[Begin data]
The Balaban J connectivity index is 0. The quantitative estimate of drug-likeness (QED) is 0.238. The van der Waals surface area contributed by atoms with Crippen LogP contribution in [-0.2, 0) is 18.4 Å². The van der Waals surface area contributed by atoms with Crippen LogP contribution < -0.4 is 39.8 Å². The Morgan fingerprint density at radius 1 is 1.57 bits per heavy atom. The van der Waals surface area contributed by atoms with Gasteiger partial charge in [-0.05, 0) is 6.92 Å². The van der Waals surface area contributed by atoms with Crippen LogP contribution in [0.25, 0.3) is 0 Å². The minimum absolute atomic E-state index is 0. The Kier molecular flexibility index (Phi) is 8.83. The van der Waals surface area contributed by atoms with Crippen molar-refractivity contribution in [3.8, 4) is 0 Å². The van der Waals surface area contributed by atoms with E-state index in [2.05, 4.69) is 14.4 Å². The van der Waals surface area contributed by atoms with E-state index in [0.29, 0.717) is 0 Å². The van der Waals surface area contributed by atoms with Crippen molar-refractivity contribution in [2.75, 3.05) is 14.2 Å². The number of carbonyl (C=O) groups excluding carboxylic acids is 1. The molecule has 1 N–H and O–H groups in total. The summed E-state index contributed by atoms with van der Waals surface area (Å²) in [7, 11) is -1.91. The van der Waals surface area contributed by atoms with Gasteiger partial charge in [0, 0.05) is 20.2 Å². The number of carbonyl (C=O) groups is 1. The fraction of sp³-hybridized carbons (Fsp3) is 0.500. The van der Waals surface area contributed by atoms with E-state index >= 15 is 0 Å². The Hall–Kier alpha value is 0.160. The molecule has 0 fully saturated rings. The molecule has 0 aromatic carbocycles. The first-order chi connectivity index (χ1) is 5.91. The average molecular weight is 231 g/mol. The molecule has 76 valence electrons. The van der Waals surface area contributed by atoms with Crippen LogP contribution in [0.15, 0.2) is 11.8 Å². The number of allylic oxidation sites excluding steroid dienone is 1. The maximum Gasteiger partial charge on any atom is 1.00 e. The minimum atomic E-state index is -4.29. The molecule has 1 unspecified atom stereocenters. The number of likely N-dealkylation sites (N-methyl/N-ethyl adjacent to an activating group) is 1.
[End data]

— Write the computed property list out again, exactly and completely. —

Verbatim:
The Balaban J connectivity index is 0. The quantitative estimate of drug-likeness (QED) is 0.238. The van der Waals surface area contributed by atoms with Crippen LogP contribution in [-0.2, 0) is 18.4 Å². The van der Waals surface area contributed by atoms with Crippen LogP contribution < -0.4 is 39.8 Å². The Morgan fingerprint density at radius 1 is 1.57 bits per heavy atom. The van der Waals surface area contributed by atoms with Gasteiger partial charge in [-0.05, 0) is 6.92 Å². The van der Waals surface area contributed by atoms with Crippen LogP contribution in [0.25, 0.3) is 0 Å². The minimum absolute atomic E-state index is 0. The Kier molecular flexibility index (Phi) is 8.83. The van der Waals surface area contributed by atoms with Crippen molar-refractivity contribution in [3.8, 4) is 0 Å². The van der Waals surface area contributed by atoms with E-state index in [2.05, 4.69) is 14.4 Å². The van der Waals surface area contributed by atoms with E-state index in [0.29, 0.717) is 0 Å². The van der Waals surface area contributed by atoms with Crippen molar-refractivity contribution in [2.75, 3.05) is 14.2 Å². The number of carbonyl (C=O) groups excluding carboxylic acids is 1. The molecule has 1 N–H and O–H groups in total. The summed E-state index contributed by atoms with van der Waals surface area (Å²) in [7, 11) is -1.91. The van der Waals surface area contributed by atoms with Gasteiger partial charge in [0, 0.05) is 20.2 Å². The number of carbonyl (C=O) groups is 1. The fraction of sp³-hybridized carbons (Fsp3) is 0.500. The van der Waals surface area contributed by atoms with E-state index >= 15 is 0 Å². The Hall–Kier alpha value is 0.160. The molecule has 0 fully saturated rings. The molecule has 0 aromatic carbocycles. The first-order chi connectivity index (χ1) is 5.91. The average molecular weight is 231 g/mol. The molecule has 76 valence electrons. The van der Waals surface area contributed by atoms with Crippen LogP contribution in [0.15, 0.2) is 11.8 Å². The number of allylic oxidation sites excluding steroid dienone is 1. The maximum Gasteiger partial charge on any atom is 1.00 e. The minimum atomic E-state index is -4.29. The molecule has 1 unspecified atom stereocenters. The number of likely N-dealkylation sites (N-methyl/N-ethyl adjacent to an activating group) is 1.